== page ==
Compound Nouns


A compound noun is a noun that is made with two or more words. A compound noun is usually [noun + noun] or [adjective + noun], but there are other combinations (see below). It is important to understand and recognize compound nouns. Each compound noun acts as a single unit and can be modified by adjectives and other nouns.

There are three forms for compound nouns:

  1. open or spaced – space between words (tennis shoe)
  2. hyphenated – hyphen between words (six-pack)
  3. closed or solid – no space or hyphen between words (bedroom)

Here are some examples of compound nouns:

read more…

Uses of Like


‘Like’ is a very common word in English. It can be used as a verb or as a preposition. There are a number of common questions with ‘like’ that are easy to confuse. It is important to understand questions with ‘like’ because they may concern what you like in general, or what you want at the moment. Take a look at these common questions with ‘like’:

What’s he like?
What do you like eating?
What would you like to eat?

read more…

Wh Questions


The most common questions in English are often referred to as ‘wh’ questions. ‘Wh’ questions begin with ‘wh’ and include:

Where
When
Why
What
Who

How is often included with these why questions, even though it does not begin with ‘wh’. ‘Wh’ questions ask for specific responses as to the time, place, reason, thing or person.

Whereasks a question about place
Whenasks questions about time
Whyasks questions about reasons
Whatasks questions about things or objects

read more..

Differences between Set and Sit


Use ‘set’ to express the placement of an object on a surface.

I set the plates down on the table.
She set the books on chest of drawers.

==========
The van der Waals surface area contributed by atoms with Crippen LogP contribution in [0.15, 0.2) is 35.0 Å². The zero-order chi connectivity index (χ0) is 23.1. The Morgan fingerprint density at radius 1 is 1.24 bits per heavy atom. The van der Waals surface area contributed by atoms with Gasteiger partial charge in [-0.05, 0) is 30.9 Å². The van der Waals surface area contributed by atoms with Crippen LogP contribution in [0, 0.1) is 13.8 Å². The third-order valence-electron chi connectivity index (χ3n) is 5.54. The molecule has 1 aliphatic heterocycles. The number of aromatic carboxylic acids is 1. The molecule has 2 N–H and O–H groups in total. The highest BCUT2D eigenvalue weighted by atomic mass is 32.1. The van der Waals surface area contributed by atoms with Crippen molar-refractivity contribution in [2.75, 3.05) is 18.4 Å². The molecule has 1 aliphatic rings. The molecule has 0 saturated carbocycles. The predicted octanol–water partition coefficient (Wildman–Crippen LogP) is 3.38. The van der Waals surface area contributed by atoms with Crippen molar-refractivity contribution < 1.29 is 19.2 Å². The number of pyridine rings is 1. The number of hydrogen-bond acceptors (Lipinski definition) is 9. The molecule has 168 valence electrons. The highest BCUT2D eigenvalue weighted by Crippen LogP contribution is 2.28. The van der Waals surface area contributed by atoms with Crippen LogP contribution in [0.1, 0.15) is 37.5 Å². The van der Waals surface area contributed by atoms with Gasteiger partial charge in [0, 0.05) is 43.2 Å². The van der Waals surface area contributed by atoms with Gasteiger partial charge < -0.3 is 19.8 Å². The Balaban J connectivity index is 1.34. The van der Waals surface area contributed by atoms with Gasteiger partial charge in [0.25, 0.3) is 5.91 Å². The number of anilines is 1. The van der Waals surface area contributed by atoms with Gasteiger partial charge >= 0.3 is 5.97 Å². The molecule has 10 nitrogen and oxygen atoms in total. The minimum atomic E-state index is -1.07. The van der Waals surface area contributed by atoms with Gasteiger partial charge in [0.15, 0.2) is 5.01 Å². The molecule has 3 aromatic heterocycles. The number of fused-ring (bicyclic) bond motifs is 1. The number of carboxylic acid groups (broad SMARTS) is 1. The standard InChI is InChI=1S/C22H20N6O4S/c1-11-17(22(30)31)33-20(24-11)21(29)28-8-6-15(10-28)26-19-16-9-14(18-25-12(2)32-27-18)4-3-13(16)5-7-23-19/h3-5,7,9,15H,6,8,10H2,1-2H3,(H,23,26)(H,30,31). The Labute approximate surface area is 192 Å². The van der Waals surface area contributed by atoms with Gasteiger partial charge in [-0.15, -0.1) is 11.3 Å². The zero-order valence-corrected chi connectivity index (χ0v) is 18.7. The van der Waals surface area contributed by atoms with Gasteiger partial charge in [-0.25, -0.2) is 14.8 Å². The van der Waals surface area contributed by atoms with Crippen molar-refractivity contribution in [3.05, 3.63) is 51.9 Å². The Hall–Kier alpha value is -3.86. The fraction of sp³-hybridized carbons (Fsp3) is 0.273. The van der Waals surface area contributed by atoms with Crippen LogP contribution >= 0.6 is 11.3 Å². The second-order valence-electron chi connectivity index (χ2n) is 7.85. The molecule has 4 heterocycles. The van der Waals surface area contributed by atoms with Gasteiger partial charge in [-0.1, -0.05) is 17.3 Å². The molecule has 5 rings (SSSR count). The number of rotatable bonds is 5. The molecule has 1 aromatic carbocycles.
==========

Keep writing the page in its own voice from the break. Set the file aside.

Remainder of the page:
Important Note: ‘Set’ is often used to refer to placing plates, glasses and other utensils on the table.

Verb Forms: Set – Set – Set – Setting

Use ‘sit’ when referring to the subject which moves from a standing to a sitting position.

Can I sit down?
Please sit on this chair.

read more…

 

Differences between Leave and Let


Use ‘leave’ to express movement away from a place.

I left the house at five o’clock.
She always leaves for work at seven in the morning.

Important Note: ‘Leave’ can also express the idea that someone has forgotten or placed something in another place.

She left her keys on the table.
I usually leave the papers in the top drawer.

Verb Forms: Leave – Left – Left – Leaving

Use ‘let’ to express the idea that someone allows another person do something.

read more…

Differences between Remind and Remember


Use ‘remind’ to indicate that someone has reminded someone else to do something. Use the phrasal verb ‘remind of’ to indicate that someone or something else reminds you of someone or something else.

Jane reminded me to get him something for his birthday.
She reminded me of my sister.

Important Note: ‘Remind’ always takes an object.

Verb Forms: Remind – Reminded – Reminded – Reminding

‘Remember’ is used when a person remembers to do something on his or her own.

read more…

Differences between Raise and Rise


Use ‘raise’ to indicate that something is lifted into another position by another person or thing.

I raised the books above my head.
She raised her hand in class.

Important Note:‘Raise’ is also used to express bringing up children, as well as increasing salary. Remember that ‘raise’ takes a direct object (the object being raised by someone or something).

read more…